"I love Arizona and I love what they got going on right now," Jones said. "They have a rich history and got some really good tackles right now I could definitely learn from and bounce ideas off of."

Texas ran a run-first offense and his presence was a big reason why Jonathon Brooks ran for over 1,139 yards last season. According to Pro Football Focus, Jones allowed a quarterback pressure rate of 2.6-percent since 2021, fourth-best among collegiate tackles.

While Jones was a starter every Saturday for the Longhorns, it wasn't until he got to Austin that he played the tackle position. In high school, he was mostly a defensive end.

The soon-to-be 24-year-old's raw talent that was on display at the Senior Bowl caught Ossenfort's attention.

"He was asked to do different things," Ossenfort said. "Footwork at the Mobile game compared to what he's been doing his whole career. Just seeing him translate and hold up against the best players in the country, that was a good look for us to evaluate his skillset."

UAB wide receiver Tejhaun Palmer (19) carries the ball against Alabama A&M during an NCAA football game Thursday, Sept. 1, 2022, in Birmingham, Ala. (AP Photo/Butch Dill)


Marvin Harrison Jr. is no longer the sole wide receiver to be drafted by the Cardinals in the 2024 draft. Tejhaun Palmer out of UAB was selected with the 191st pick in the sixth-round.

Palmer played three seasons in Birmingham after a two-year stop at a junior college, Snow (Utah) College. In his three seasons, he averaged 17 yards a catch, with 83 receptions for 1,409 yards. He wasn't invited to the Combine but participated in his Pro Day. The 6-foot-1 wide receiver ran a 4.45 40-yard dash.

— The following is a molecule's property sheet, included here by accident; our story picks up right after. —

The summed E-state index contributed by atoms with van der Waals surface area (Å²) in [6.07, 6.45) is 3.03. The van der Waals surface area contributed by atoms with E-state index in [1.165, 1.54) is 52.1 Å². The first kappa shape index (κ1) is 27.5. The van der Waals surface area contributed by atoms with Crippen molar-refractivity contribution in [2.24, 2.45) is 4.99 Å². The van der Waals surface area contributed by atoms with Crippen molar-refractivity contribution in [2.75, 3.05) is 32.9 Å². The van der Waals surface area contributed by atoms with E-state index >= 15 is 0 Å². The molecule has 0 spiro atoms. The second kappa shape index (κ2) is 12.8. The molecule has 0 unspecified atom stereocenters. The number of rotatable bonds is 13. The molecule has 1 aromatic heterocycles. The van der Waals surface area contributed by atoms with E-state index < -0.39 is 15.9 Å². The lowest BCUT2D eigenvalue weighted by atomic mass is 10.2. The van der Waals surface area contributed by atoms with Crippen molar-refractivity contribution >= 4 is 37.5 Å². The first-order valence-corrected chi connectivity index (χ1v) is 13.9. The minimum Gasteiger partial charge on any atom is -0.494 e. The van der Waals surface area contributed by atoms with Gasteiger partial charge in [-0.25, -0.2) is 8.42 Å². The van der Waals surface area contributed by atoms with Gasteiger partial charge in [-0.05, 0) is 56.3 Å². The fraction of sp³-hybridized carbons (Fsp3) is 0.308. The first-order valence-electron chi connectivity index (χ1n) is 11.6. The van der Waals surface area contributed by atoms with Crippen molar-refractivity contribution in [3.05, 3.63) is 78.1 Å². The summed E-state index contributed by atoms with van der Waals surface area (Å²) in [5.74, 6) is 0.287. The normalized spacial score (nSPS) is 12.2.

"The guy has got upside," assistant general manager Dave Sears said. "We feel like we can develop his routes. He's a tough kid that loves ball."

According to analyst Lance Zierlein, Palmer is a proven wide out with the ability to make contested catches and also made an appearance on Bruce Feldman's "Freaks List" to begin the 2023 season. Palmer attributed his yards after catch ability and explosiveness to his freakish nature on the gridiron.

"When I catch the ball, all I see is the end zone. So I use my speed and strength to get me to the end zone."

Miami's Jaden Davis during an NCAA football game on Saturday, Sept. 9, 2023, in Miami Gardens, Fla. (AP Photo/Doug Murray)


A historic draft for the Cardinals came to a close with the addition of cornerback Jaden Davis. He was announced as the 226th overall pick by two Tillman Scholars, twenty-six years after Cardinals legend Pat Tillman was selected with the same pick.

In eight games at Miami in 2023, Davis had 28 tackles with four pass breakups. At 5-foot-9, he's an undersized corner, but said his competitiveness and South Florida mindset adds to his physicality.

Davis spent his fifth season in Coral Gables after four years at Oklahoma. The decision to transfer was strategic and intentional. In Norman, he mostly played on the outside. Transferring to Miami allowed scouts to see his versatility.

"By going to Miami, I played a full game at safety, and I played most of the season at corner and played a lot of reps on the inside," Davis said. "That's what different teams were telling me that I could do, especially the Cardinals."